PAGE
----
With the ADO, every barangay is mandated to establish LGBTQI assistance desks to receive complaints related to the ADO.

By 2023, it is expected that gender-neutral toilets will be established in all venues in the City of Manila. This will be made a condition precedent to the renewal of business permits of establishments.

Violation of the ADO will be penalized with a fine of PhP1,000 and/or imprisonment of six months for the first offense; increasing to a PhP3,000 fine and/or imprisonment up to a year for the third offense.

The ADO will be funded by 5% of the appropriation to finance the city’s Gender and Development programs.

According to Naomi Fontanos of GANDA Filipinas, which helped push for the passage of this ADO: “Based on experience, we know that a law won’t end LGBTQI discrimination and violence but can enable access to justice for people who seek redress. The fight isn’t over.”

And since the ADO has no IRR yet, it also “needs to be monitored for proper implementation.”

Since this also comes on the heels of Zamboanga City passing its own ADO on October 14, Fontanos said that credit should be given to the work of LGBTQI advocates and allies in and outside LGUs tirelessly pushing for structural change.

All the same, “the struggle to pass a national anti-discrimination law also continues and our work to hold those in power to account remains,” Fontanos ended.

*This article was amended on October 30, 11.21AM to include the statements of Naomi Fontanos of GANDA Filipinas

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Enter the alter world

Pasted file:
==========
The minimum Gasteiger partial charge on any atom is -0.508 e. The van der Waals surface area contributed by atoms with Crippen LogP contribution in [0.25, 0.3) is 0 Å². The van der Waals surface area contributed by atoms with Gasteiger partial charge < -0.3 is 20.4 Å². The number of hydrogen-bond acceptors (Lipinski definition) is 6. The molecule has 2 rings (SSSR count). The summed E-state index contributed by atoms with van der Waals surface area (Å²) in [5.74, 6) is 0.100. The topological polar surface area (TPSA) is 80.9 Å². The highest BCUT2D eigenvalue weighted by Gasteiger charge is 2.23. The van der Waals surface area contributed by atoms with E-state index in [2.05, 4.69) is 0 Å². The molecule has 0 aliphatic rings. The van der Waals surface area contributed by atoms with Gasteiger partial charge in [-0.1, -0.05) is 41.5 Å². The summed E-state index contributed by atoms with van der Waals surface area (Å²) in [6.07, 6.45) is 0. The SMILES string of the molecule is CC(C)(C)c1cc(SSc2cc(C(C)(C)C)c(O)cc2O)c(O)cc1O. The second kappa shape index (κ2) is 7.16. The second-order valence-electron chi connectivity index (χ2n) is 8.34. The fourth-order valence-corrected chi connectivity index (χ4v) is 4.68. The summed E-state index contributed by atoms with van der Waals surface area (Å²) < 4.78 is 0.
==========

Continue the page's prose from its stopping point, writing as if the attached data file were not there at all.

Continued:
Welcome to the alter world, where people tweet and retweet their or other people’s sexual engagements. Though often maligned, it actually also highlights formation of friendships, info sharing, emotional support, and even provision of a ‘safe space’ for those who wish to express their sexuality.

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Some time back, Kurt (a.k.a. @MoanerBottom) opened a Twitter account as a form of revenge. “I found out that my ex had an ‘alter’ account and he was fooling around with different people,” he recalled. And so “I wanted to prove to him that I can also do the same thing.”

Little did Kurt know at that time that he would become a mainstay in the alter world/community. A few months since opening his own alter account, he garnered over 130,000 followers, all of them craving – and even waiting – for what he would post, usually dominated by sexual encounters (“kalat videos,” he calls them) with mostly students, including a basketball varsitarian “who likes to penetrate deeply”, a Blue Eagle who allowed for his orgasm to be videoed, a Tamaraw who also allowed himself to be videoed as he orgasmed, and bending for a Red Lion.